It’s 3:30 PM and I am ready to take my lunch break. I am feeling extra daring today and decide to go down the street to grab a sandwich from the local convenience store. I hop in the car and take off as quickly as I can. I almost make it to the parking lot when my heart starts palpitating. This is the Pavlovian effect of an alert from Pager Duty blaring on my phone. Instantly regretting the brave yet foolish notion of leaving the safety of my laptop for sustenance, I grab my phone to see what the issue is. Did all of Amazon Web Service’s (AWS) servers just fall into a giant sink hole? Did one of our AWS instances decide to take off for a Memorial Day weekend barbecue? Fortunately, it was neither of those things. Much to my relief and frustration, I was being alerted to what I believed to be non-actionable item.

Sadly the experience described above isn’t isolated to me alone. It is an ugly but extremely important part of a System Administrator’s life (or insert your super awesome IT title here). Creating a monitoring system is simultaneously rewarding and horrifying. You are having a great time creating something that you know will most likely wake you up in the middle of night. It is always right before that part in the dream where I successfully hack the Gibson [1] and save the world! Monitoring and alerting are an undeniably important part of a healthy infrastructure; however, they do have their limits. Enter Alert fatigue.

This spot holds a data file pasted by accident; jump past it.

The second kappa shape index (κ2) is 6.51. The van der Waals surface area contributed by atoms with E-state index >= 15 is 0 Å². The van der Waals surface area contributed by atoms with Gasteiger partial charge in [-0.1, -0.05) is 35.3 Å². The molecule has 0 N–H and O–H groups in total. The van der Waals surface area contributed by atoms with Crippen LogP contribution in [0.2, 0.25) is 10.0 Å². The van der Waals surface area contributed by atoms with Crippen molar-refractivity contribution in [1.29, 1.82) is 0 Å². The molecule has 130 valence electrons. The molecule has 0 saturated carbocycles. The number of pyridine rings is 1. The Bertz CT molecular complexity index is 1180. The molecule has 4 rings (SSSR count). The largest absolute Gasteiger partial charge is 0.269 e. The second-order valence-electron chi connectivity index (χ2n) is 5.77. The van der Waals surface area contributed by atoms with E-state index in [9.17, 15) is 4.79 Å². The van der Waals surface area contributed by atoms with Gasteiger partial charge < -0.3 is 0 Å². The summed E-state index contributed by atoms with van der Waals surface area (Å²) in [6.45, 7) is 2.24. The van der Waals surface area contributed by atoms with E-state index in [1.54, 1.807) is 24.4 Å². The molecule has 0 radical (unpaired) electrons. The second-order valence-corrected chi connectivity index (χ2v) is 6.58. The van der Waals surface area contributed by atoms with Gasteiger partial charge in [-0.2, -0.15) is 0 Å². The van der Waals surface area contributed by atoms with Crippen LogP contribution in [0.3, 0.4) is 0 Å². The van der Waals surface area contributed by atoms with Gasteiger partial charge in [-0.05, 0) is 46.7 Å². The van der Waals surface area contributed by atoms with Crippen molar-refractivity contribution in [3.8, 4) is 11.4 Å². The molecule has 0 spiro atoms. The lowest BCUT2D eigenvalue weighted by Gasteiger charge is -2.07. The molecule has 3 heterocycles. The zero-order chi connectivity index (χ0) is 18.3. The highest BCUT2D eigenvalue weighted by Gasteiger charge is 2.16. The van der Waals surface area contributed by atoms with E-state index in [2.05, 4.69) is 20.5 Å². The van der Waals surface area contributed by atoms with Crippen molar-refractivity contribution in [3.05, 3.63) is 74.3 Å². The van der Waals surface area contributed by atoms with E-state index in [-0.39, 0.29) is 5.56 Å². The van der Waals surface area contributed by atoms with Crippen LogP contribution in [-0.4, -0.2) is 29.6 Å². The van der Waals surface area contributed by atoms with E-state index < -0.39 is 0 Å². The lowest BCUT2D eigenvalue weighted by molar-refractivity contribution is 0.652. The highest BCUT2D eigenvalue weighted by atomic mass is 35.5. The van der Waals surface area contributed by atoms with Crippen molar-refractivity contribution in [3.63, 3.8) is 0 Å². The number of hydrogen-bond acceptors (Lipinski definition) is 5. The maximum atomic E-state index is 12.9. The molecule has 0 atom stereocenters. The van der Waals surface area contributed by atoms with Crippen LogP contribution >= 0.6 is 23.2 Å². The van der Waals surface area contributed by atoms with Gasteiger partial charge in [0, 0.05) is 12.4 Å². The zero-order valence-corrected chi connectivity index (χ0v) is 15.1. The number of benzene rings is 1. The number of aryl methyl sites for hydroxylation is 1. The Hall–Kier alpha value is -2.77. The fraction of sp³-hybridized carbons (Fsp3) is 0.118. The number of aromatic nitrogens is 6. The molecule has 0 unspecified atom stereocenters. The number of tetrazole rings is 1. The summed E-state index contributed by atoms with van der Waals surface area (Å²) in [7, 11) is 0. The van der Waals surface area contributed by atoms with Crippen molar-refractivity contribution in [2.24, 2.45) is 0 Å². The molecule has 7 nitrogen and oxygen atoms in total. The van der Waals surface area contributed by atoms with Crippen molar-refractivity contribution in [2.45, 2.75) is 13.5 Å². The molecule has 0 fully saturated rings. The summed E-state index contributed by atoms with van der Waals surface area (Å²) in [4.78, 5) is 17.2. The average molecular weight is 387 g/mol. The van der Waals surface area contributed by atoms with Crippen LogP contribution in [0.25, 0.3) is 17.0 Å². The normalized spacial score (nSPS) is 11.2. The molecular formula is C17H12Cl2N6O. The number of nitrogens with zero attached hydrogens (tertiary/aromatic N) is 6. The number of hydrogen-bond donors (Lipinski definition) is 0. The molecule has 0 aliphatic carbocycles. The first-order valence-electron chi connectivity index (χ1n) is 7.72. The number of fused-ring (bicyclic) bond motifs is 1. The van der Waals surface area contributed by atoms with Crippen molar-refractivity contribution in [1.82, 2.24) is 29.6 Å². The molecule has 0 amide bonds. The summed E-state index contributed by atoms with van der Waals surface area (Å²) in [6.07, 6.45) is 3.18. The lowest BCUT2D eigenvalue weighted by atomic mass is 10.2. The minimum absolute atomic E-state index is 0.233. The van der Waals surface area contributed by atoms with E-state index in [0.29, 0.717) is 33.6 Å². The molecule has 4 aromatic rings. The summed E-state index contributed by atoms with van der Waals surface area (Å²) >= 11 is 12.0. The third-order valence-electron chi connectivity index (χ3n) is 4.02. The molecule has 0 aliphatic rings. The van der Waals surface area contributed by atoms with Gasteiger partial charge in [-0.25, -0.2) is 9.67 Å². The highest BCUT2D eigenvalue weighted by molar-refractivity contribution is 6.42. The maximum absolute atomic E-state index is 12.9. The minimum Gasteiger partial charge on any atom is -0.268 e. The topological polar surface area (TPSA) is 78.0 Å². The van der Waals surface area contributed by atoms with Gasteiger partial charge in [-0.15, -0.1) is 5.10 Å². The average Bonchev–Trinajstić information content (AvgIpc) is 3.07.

Alert fatigue is defined by Wikipedia as “…occur[ing] when one is exposed to a large number of frequent alarms (alerts) and consequently becomes desensitized to them. [2]” To put it simply, the more alerts there are, the more likely you are to ignore them. The more jaded you become by a never ending barrage of alarms, the smaller the chance you will actually investigate and solve the issues creating them. The more unsolved issues that pile up the more likely you will use shortcuts to solve them. The more shortcuts used to patch problems will result in technical debt which if left unchecked will wreak havoc on your organization. So yeah… alert fatigue is kind of a big deal.

Are you suffering from alert fatigue? Well there is hope! Pager Duty has a great article [3] about this very topic with 7 tips to help your team get focused again and maybe even get a full nights rest.

  1. Commit to action
  2. Cut alerts that aren’t actionable & adjust thresholds
  3. Save non-severe incidents for the morning
  4. Consolidate related alerts
  5. Give alerts relevant names & descriptions
  6. Make sure the right people are getting alerts
  7. Keep it up to date with regular reviews

In my case, I notified my team that I believed we had a useless metric. They were quick to correct me and it turned out be an amazing learning opportunity. By openly discussing the check, I learned a lot about the items that surround it that make it critical. Furthermore, we realized that this particular checked suffered from a vague name and description as highlighted by step 5 above.

Dealing with alert fatigue requires a lot of effort. Going through checks with a fine tooth comb is no one’s idea of a great time. However, there is a long term benefit so make the time. It will make for a happier more productive you and a grateful well rested team.

Sources/References

[1] Hackers (1995) - http://www.imdb.com/title/tt0113243/

[2] Alert Fatigue - https://en.wikipedia.org/wiki/Alarm_fatigue

[3] Let’s Talk About Alert Fatigue - https://www.pagerduty.com/blog/lets-talk-about-alert-fatigue/

Comments